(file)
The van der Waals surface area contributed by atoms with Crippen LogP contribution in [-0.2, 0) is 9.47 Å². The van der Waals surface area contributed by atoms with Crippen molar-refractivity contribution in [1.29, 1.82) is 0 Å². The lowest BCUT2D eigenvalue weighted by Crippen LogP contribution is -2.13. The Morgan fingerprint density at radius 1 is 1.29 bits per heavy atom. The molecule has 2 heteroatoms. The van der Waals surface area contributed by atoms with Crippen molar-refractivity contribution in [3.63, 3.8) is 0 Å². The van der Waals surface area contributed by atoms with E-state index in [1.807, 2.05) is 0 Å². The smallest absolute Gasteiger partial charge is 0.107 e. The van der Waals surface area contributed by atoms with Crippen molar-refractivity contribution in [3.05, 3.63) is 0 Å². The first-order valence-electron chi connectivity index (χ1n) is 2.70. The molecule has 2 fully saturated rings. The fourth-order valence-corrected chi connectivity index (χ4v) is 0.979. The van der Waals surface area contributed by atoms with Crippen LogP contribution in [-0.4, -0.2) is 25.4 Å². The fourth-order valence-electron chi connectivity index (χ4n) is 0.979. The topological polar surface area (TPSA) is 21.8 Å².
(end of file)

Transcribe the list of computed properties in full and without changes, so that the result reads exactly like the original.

The van der Waals surface area contributed by atoms with Crippen LogP contribution in [-0.2, 0) is 9.47 Å². The van der Waals surface area contributed by atoms with Crippen molar-refractivity contribution in [1.29, 1.82) is 0 Å². The lowest BCUT2D eigenvalue weighted by Crippen LogP contribution is -2.13. The Morgan fingerprint density at radius 1 is 1.29 bits per heavy atom. The molecule has 2 heteroatoms. The van der Waals surface area contributed by atoms with Crippen molar-refractivity contribution in [3.63, 3.8) is 0 Å². The van der Waals surface area contributed by atoms with E-state index in [1.807, 2.05) is 0 Å². The smallest absolute Gasteiger partial charge is 0.107 e. The van der Waals surface area contributed by atoms with Crippen molar-refractivity contribution in [3.05, 3.63) is 0 Å². The first-order valence-electron chi connectivity index (χ1n) is 2.70. The molecule has 2 fully saturated rings. The fourth-order valence-corrected chi connectivity index (χ4v) is 0.979. The van der Waals surface area contributed by atoms with Crippen LogP contribution in [-0.4, -0.2) is 25.4 Å². The fourth-order valence-electron chi connectivity index (χ4n) is 0.979. The topological polar surface area (TPSA) is 21.8 Å².